Whenever you see the prefix “arthro” or “arthri” in medical terms, you know the full word relates to joints, whether it’s an injury, disease, or treatment. When orthopedic surgeon James J. Reid, MD, recommends arthroscopy, it’s to diagnose and/or treat a joint issue. Most commonly, it’s used to help with a problem in an ankle, knee, hip, wrist, elbow, or shoulder.
Originally, open surgery was the primary way to work on joints. Even after the development of diagnostic imaging like X-rays, the complexity of joints often meant that a surgeon needed to see things inside a joint with greater clarity. Large incisions could open up the area around a joint, but at the cost of damaging healthy muscles and other tissues to gain a direct line of sight.
How an arthroscope works
Knowing that “arthro” relates to joints, adding “scope” obviously means that an arthroscope is a device used to look at joints. That’s how it was first developed. Older readers may remember a time when open knee surgery often meant the end of an athlete’s season, if not their career.
The arthroscope allowed a surgeon to see inside the joint to identify problems before performing open surgery. Instead of long incisions, the arthroscope requires an opening that’s only about half an inch long. Originally, the arthroscope was part of the diagnostic process to see if surgery was the right treatment.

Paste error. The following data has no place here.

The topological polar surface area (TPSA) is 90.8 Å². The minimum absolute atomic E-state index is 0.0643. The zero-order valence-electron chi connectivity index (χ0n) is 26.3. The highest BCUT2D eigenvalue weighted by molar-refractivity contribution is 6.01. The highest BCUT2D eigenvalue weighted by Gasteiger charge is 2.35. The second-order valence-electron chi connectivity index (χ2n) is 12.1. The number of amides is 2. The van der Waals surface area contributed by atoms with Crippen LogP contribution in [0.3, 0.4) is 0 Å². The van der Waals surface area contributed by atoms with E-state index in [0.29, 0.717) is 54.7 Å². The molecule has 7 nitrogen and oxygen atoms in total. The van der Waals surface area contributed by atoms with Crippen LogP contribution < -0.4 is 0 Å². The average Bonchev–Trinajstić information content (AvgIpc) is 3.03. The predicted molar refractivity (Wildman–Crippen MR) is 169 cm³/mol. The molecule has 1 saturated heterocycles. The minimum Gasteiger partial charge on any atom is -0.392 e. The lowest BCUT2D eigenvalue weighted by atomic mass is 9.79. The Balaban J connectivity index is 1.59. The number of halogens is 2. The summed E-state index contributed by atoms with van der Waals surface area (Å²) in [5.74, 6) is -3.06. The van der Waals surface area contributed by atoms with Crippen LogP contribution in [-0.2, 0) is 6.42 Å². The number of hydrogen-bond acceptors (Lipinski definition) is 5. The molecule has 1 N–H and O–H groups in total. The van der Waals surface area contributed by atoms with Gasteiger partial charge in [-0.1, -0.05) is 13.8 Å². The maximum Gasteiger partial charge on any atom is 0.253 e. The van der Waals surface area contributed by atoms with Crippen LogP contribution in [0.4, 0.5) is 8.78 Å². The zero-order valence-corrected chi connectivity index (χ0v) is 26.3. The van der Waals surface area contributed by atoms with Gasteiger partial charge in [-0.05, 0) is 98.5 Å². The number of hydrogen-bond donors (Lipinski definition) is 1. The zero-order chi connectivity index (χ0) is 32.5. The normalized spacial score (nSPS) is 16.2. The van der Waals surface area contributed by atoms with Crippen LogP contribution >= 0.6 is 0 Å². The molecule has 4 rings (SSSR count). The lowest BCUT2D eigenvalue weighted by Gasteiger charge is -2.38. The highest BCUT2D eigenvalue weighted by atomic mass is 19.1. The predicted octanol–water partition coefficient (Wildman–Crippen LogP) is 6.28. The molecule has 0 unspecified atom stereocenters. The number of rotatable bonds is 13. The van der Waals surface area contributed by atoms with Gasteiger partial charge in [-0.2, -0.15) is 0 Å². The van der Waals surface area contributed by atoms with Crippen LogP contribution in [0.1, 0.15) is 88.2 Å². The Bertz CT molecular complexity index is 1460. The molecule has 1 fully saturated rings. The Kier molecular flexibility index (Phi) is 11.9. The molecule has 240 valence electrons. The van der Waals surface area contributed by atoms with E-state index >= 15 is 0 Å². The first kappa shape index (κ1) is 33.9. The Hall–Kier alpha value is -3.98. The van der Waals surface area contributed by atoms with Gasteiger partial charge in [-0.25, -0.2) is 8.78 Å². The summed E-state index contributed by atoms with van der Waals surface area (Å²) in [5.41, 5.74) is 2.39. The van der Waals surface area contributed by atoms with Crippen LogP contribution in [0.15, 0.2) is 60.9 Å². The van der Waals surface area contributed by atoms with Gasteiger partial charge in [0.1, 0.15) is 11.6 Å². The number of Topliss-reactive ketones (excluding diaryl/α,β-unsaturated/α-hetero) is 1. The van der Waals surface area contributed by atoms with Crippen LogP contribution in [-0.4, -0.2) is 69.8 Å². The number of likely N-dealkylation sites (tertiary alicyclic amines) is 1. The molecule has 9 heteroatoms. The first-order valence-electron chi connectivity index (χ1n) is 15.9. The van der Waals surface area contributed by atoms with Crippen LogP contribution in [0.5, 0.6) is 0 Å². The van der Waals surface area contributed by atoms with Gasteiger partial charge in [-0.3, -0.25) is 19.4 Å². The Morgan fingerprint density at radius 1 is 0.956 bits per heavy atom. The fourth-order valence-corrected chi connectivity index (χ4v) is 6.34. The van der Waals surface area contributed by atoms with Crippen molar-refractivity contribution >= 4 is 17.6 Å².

As the technology developed, specialized tools emerged that could be inserted into the arthroscope tube, or another like it. Repairs could now be done through the arthroscope incision or through additional keyhole openings nearby.
Reasons to consider arthroscopy
Even with advances to diagnostic imaging like computerized tomography (CT) scans and magnetic resonance imaging (MRI), sometimes there’s still no view inside a joint as clear as the surgeon’s eye. Injury, inflammation, or degenerative diseases like arthritis can all cause joint issues that don’t show clearly on X-rays, CT scans, or MRIs.
Instead of tracking down a problem with several rounds of testing, Dr. Reid may head to the arthroscope to evaluate the extent of joint damage present. Perhaps the biggest bonus of arthroscopy is that he can make repairs at the same time as he diagnoses the joint. When pinpointing an issue, he may be able to repair it immediately.
That’s far from the only reason to consider arthroscopy. Most of the issues relating to recovery from open surgery concern the healthy tissue that’s cut to provide a clear view of a joint. You may spend more time and pain recovering from muscle tissue damage than from the joint repair itself.
Arthroscopy is a minimally invasive surgical technique. Damage to healthy tissue is minimal. In some cases, muscles and other tissue are pushed aside rather than cut. Small incisions add up to big improvements like:
- Less pain
- Reduced bleeding
- Faster healing
- Lower risks of infection
- Quick recovery
- Less reliance on pain medications
Often, your return to activity can be within 24 hours of your procedure, with certain limits. A quick return to mobility typically supports healthy blood flow, a key component to the recovery process.
Find out more about arthroscopy and how it can help you. Book a consultation with Dr. Reid and his team by phone or online today.